Bilateral eye movements, attentional flexibility and metaphor comprehension: The substrate of REM dreaming?
Explanations for the effects of the rapid eye movements induced during Eye Movement Desensitization Reprocessing (EMDR; Shapiro, 2001) have drawn upon an analogy with the eye movements of REM sleep (Kuiken, Bears, Miall, and Smith, 2002). An extension of that analogy posits two orienting systems, one involving threat-fear related mnemonic contextualization and another involving loss-pain related monitoring of conflicting response alternatives. In a study involving individuals who had recently experienced significant loss or trauma, we found that experimentally induced saccadic eye movements decreased reaction times to unexpected stimuli among those reporting traumatic distress (characterized by hyperarousal and intrusive thoughts) and increased reaction times among those reporting separation distress (characterized by vivid reminiscences and the sense of a foreshortened future). Also, we found that saccadic eye movements increased the perceived strikingness of metaphoric sentence endings among those reporting amnesia for events related to either loss or trauma. The eye movements of both EMDR and REM sleep may differently affect the attentional and cognitive reorienting activity of those living with the consequences of loss or trauma. These differences may be evident in their waking reflections and in their dreams.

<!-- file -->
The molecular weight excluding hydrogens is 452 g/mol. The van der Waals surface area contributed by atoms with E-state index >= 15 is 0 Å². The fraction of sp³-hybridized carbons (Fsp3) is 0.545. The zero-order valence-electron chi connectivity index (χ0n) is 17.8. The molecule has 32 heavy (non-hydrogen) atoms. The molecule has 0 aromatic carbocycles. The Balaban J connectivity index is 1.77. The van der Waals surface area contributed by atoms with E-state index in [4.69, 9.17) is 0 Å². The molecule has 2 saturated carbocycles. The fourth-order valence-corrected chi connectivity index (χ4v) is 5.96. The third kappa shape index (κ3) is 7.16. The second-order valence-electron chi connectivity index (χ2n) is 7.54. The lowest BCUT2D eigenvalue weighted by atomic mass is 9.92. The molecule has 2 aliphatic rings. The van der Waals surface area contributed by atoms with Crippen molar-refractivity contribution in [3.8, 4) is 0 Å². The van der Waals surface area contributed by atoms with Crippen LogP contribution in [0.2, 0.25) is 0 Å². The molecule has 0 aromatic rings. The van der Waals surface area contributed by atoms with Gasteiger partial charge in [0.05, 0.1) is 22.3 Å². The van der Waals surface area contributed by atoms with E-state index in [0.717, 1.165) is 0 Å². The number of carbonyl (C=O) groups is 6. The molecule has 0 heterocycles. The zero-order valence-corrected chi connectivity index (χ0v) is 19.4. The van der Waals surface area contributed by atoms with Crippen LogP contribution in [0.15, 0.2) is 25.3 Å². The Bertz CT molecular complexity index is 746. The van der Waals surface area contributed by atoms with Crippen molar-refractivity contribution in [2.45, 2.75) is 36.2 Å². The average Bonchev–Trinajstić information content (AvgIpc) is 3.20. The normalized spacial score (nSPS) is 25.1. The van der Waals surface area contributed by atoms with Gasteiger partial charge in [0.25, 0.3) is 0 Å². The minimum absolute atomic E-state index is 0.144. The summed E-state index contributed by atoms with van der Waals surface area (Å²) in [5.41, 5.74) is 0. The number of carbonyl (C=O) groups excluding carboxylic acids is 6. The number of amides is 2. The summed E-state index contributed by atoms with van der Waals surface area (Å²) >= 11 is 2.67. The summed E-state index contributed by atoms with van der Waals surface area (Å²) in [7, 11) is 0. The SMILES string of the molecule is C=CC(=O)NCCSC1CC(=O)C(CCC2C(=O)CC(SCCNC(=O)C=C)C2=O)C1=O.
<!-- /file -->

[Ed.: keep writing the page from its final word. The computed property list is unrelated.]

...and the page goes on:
Original Work Citation
Kuiken, D., Chudleigh, M., & Racher, D. (2010, December). Bilateral eye movements, attentional flexibility and metaphor comprehension: The substrate of REM dreaming? Dreaming, 20(4), 227-247. doi:10.1037/a0020841
“Bilateral eye movements, attentional flexibility and metaphor comprehension: The substrate of REM dreaming?,” Francine Shapiro Library, accessed June 1, 2020, https://emdria.omeka.net/items/show/20598.